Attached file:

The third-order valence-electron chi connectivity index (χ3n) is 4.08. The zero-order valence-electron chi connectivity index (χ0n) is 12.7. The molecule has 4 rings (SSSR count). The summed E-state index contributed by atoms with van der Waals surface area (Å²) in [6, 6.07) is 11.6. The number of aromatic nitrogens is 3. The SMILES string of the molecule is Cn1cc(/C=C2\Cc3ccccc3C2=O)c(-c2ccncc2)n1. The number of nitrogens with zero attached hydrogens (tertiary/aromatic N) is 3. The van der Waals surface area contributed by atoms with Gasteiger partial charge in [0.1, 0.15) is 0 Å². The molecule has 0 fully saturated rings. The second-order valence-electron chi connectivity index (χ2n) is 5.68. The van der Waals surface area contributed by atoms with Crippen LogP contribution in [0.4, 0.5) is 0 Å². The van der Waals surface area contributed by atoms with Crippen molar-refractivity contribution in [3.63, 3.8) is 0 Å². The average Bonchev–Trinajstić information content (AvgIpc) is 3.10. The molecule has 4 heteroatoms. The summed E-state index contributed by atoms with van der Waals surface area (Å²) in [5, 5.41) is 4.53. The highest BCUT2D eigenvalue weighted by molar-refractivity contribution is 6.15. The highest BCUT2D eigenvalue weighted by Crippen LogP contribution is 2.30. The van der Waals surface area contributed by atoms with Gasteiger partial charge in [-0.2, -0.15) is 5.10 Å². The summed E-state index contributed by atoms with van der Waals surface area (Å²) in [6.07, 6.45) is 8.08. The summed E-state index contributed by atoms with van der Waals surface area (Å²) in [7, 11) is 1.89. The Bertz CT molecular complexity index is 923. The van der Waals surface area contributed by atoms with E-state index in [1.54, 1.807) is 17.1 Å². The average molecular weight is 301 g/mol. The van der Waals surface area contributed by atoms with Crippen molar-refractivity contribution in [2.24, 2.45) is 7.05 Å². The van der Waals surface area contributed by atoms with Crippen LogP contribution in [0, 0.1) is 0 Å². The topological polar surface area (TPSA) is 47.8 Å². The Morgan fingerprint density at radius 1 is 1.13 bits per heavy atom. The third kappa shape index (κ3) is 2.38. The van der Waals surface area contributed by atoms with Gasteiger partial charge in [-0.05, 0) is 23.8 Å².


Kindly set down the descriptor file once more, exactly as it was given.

The third-order valence-electron chi connectivity index (χ3n) is 4.08. The zero-order valence-electron chi connectivity index (χ0n) is 12.7. The molecule has 4 rings (SSSR count). The summed E-state index contributed by atoms with van der Waals surface area (Å²) in [6, 6.07) is 11.6. The number of aromatic nitrogens is 3. The SMILES string of the molecule is Cn1cc(/C=C2\Cc3ccccc3C2=O)c(-c2ccncc2)n1. The number of nitrogens with zero attached hydrogens (tertiary/aromatic N) is 3. The van der Waals surface area contributed by atoms with Gasteiger partial charge in [0.1, 0.15) is 0 Å². The molecule has 0 fully saturated rings. The second-order valence-electron chi connectivity index (χ2n) is 5.68. The van der Waals surface area contributed by atoms with Crippen LogP contribution in [0.4, 0.5) is 0 Å². The van der Waals surface area contributed by atoms with Crippen molar-refractivity contribution in [3.63, 3.8) is 0 Å². The average Bonchev–Trinajstić information content (AvgIpc) is 3.10. The molecule has 4 heteroatoms. The summed E-state index contributed by atoms with van der Waals surface area (Å²) in [5, 5.41) is 4.53. The highest BCUT2D eigenvalue weighted by molar-refractivity contribution is 6.15. The highest BCUT2D eigenvalue weighted by Crippen LogP contribution is 2.30. The van der Waals surface area contributed by atoms with Gasteiger partial charge in [-0.2, -0.15) is 5.10 Å². The summed E-state index contributed by atoms with van der Waals surface area (Å²) in [6.07, 6.45) is 8.08. The summed E-state index contributed by atoms with van der Waals surface area (Å²) in [7, 11) is 1.89. The Bertz CT molecular complexity index is 923. The van der Waals surface area contributed by atoms with E-state index in [1.54, 1.807) is 17.1 Å². The average molecular weight is 301 g/mol. The van der Waals surface area contributed by atoms with Crippen molar-refractivity contribution in [2.24, 2.45) is 7.05 Å². The van der Waals surface area contributed by atoms with Crippen LogP contribution in [0, 0.1) is 0 Å². The topological polar surface area (TPSA) is 47.8 Å². The Morgan fingerprint density at radius 1 is 1.13 bits per heavy atom. The third kappa shape index (κ3) is 2.38. The van der Waals surface area contributed by atoms with Gasteiger partial charge in [-0.05, 0) is 23.8 Å².